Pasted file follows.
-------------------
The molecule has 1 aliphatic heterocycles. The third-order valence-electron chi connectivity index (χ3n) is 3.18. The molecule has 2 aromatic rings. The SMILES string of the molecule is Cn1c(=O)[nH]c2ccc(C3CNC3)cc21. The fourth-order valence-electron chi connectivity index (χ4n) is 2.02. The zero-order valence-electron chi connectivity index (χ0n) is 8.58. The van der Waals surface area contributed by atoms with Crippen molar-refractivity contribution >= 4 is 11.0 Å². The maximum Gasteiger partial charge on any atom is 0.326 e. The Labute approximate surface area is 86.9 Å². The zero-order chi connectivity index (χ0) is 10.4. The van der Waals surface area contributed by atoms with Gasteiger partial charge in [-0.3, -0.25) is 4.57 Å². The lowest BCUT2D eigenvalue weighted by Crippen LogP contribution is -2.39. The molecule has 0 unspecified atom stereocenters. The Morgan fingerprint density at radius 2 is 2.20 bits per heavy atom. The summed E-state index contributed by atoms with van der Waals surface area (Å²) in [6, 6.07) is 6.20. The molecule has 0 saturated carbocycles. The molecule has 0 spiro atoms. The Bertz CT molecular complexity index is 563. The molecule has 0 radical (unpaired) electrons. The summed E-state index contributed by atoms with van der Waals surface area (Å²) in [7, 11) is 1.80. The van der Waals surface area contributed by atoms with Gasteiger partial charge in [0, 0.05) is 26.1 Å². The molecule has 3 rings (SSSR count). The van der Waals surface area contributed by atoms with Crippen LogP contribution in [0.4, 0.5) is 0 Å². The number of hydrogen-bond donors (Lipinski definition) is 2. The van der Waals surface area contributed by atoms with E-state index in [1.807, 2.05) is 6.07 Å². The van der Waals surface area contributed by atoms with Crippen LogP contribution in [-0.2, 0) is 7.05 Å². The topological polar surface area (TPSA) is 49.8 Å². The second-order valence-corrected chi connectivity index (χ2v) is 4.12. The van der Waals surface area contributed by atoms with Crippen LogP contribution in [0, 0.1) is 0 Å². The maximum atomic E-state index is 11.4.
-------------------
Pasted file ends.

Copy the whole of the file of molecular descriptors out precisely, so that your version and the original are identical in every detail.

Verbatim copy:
The molecule has 1 aliphatic heterocycles. The third-order valence-electron chi connectivity index (χ3n) is 3.18. The molecule has 2 aromatic rings. The SMILES string of the molecule is Cn1c(=O)[nH]c2ccc(C3CNC3)cc21. The fourth-order valence-electron chi connectivity index (χ4n) is 2.02. The zero-order valence-electron chi connectivity index (χ0n) is 8.58. The van der Waals surface area contributed by atoms with Crippen molar-refractivity contribution >= 4 is 11.0 Å². The maximum Gasteiger partial charge on any atom is 0.326 e. The Labute approximate surface area is 86.9 Å². The zero-order chi connectivity index (χ0) is 10.4. The van der Waals surface area contributed by atoms with Gasteiger partial charge in [-0.3, -0.25) is 4.57 Å². The lowest BCUT2D eigenvalue weighted by Crippen LogP contribution is -2.39. The molecule has 0 unspecified atom stereocenters. The Morgan fingerprint density at radius 2 is 2.20 bits per heavy atom. The summed E-state index contributed by atoms with van der Waals surface area (Å²) in [6, 6.07) is 6.20. The molecule has 0 saturated carbocycles. The molecule has 0 spiro atoms. The Bertz CT molecular complexity index is 563. The molecule has 0 radical (unpaired) electrons. The summed E-state index contributed by atoms with van der Waals surface area (Å²) in [7, 11) is 1.80. The van der Waals surface area contributed by atoms with Gasteiger partial charge in [0, 0.05) is 26.1 Å². The molecule has 3 rings (SSSR count). The van der Waals surface area contributed by atoms with Crippen LogP contribution in [0.4, 0.5) is 0 Å². The number of hydrogen-bond donors (Lipinski definition) is 2. The van der Waals surface area contributed by atoms with E-state index in [1.807, 2.05) is 6.07 Å². The van der Waals surface area contributed by atoms with Crippen LogP contribution in [-0.2, 0) is 7.05 Å². The topological polar surface area (TPSA) is 49.8 Å². The second-order valence-corrected chi connectivity index (χ2v) is 4.12. The van der Waals surface area contributed by atoms with Crippen LogP contribution in [0, 0.1) is 0 Å². The maximum atomic E-state index is 11.4.